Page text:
It was supposed to be a perfect romantic evening: a trip to the theatre followed by supper at a cute little French bistro. My wife and I hadn't had a night out together since she gave birth to our daughter last July so we were both looking forward to it. Spending quality time together is recommended in all the baby books. It's a way of injecting a bit of excitement back into your marriage.
My first mistake was getting tickets to The Pillowman, a new play by Martin McDonagh at the National. By the time the curtain went down on the first half we'd been forced to witness--or hear about--a child having its toes amputated, a man being forced to eat said toes, a child being raped, a child being tortured and a child being burnt to death. Not the ideal play, then, for a couple with a four-month-old baby. We decided to cut and run before it got really gruesome.
Our table at La Poule au Pot was booked for 9.45pm, but I hoped I could charm the maitre 'd into seating us when we arrived at 9.20pm. This neighbourhood favourite in Pimlico regularly appears on critics' top 10 lists, earning high marks for the friendliness of its staff.
"We're a little early I'm afraid," I said, flashing him my best Hugh Grant grin. "Is there any chance you could squeeze us in?"
"You're not a liddle hurley," the Frenchman replied, looking at his watch. "You're a lot hurley."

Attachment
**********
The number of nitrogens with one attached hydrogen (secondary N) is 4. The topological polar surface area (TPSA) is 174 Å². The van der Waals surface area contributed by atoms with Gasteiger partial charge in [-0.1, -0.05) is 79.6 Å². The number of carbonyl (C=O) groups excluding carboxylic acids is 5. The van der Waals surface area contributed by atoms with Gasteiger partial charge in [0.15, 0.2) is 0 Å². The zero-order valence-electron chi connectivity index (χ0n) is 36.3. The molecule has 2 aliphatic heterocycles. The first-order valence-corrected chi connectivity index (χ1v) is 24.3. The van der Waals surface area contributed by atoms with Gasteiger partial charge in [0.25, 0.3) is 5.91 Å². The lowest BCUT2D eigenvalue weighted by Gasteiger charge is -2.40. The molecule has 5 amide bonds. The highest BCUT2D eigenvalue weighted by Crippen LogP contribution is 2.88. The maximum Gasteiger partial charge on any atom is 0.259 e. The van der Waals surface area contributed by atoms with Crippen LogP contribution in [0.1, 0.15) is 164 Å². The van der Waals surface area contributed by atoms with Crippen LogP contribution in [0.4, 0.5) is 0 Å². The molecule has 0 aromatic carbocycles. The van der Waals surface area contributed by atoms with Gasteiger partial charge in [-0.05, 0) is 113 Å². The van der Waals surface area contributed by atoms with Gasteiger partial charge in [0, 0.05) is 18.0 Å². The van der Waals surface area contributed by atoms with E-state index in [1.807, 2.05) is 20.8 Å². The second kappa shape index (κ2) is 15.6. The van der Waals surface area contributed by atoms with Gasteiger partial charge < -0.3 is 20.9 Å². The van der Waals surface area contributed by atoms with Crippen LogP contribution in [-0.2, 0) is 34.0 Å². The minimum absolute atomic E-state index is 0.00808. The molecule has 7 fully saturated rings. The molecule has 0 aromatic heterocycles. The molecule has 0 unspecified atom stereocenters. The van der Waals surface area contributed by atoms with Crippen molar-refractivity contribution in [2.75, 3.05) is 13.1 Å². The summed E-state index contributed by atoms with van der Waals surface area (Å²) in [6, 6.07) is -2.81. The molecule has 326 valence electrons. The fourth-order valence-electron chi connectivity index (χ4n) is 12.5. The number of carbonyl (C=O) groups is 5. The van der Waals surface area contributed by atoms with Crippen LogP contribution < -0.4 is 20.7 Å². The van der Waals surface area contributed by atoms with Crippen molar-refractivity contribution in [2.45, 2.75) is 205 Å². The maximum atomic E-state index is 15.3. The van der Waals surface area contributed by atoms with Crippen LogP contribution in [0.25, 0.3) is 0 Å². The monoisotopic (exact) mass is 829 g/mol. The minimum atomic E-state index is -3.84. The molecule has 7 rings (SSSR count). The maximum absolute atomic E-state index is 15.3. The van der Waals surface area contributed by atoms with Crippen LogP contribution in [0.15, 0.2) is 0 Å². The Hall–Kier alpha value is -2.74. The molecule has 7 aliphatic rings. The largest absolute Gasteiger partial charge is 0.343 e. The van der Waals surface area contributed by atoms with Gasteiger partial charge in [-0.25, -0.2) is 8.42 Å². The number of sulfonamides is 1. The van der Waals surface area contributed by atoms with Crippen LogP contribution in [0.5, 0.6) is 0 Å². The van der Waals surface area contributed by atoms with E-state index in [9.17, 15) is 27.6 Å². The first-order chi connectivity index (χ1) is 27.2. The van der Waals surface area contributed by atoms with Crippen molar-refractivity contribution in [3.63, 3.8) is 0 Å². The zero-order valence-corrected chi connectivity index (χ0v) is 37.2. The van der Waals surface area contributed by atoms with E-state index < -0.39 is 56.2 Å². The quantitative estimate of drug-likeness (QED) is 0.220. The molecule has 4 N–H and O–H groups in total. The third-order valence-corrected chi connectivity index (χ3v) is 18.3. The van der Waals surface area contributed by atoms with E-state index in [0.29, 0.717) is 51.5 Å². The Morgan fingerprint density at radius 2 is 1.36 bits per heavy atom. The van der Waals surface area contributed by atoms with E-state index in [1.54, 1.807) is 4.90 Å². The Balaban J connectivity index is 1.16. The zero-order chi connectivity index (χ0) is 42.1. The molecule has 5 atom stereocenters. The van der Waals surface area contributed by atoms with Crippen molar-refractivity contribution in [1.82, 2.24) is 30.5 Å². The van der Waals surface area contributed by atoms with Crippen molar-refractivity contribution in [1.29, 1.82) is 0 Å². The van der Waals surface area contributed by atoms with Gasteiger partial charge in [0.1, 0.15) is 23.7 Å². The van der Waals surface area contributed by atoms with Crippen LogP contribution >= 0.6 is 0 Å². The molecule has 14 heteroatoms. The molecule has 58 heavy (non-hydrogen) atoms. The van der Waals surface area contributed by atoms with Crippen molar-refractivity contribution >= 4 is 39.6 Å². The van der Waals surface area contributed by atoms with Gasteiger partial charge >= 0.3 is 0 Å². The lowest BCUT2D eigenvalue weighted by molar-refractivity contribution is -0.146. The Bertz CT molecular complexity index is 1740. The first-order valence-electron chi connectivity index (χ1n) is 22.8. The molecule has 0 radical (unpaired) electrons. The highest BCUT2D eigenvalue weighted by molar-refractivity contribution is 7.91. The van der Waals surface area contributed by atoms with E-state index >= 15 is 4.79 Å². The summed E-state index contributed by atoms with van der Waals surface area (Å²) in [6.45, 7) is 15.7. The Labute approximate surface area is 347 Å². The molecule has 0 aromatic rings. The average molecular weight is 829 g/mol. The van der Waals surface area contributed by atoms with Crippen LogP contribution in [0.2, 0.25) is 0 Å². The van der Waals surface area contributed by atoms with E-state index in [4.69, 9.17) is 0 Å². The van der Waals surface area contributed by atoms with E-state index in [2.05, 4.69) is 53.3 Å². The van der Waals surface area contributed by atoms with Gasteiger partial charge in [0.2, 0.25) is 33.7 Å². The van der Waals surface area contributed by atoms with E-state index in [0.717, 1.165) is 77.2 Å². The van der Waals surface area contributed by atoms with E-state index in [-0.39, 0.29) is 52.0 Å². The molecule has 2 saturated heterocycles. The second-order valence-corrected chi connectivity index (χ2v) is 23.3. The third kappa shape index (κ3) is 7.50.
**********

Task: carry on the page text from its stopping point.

The absence of a table was all the more surprising given just how many are crammed into La Poule au Pot. Clearly, the owners belong to the EasyJet school of space management. This is a bistro that thinks it's a gastrodome.
When we were eventually seated it was in such a horrible location it was almost comic. Directly behind me--the backs of our chairs were touching--were two middle aged Germans shouting to make themselves heard; to my right was a table of five drunk American investment bankers; and to my left was a table of three sad singletons staring silently at their wine glasses. True, our table was lit by a candle, but it was guttering so violently in response to a gale force draught that I thought my wife's hair might catch fire. It was about as romantic as a fish and chip shop on the Falls Road.
After that, the evening became an exercise in totting up the additional ways in which La Poule au Pot disappointed us. The 75cl bottle of Perrier that was brought in response to my request for a single glass of fizzy water was warm. My asparagus starter was overcooked. The waiter forgot to bring the glass of house red my wife ordered with her main course. My chicken pot pie turned out to be a grey bit of leg floating around in tepid bathwater. It was, by some margin, the worst meal I've had this year.
In a sense, though, the fact that La Poule au Pot turned out to be so profoundly awful was a blessing in disguise. I'd insisted on going to the theatre even though Caroline had wanted to see a movie and after the horror of The Pillowman I could tell that she was itching for a row. If La Poule au Pot had been even slightly less unpleasant she would have left me have it, but after the third French waiter had ignored our efforts to attract his attention we became comrades in arms. That old Dunkirk spirit rose to the surface. It was the Battle of Waterloo all over again.
By the time we got home, we were giggling away like a couple of schoolgirls. It may not have been a conventionally romantic evening, but it did end up bringing us closer together. I'm seriously thinking of going back to La Poule au Pot for our next wedding anniversary.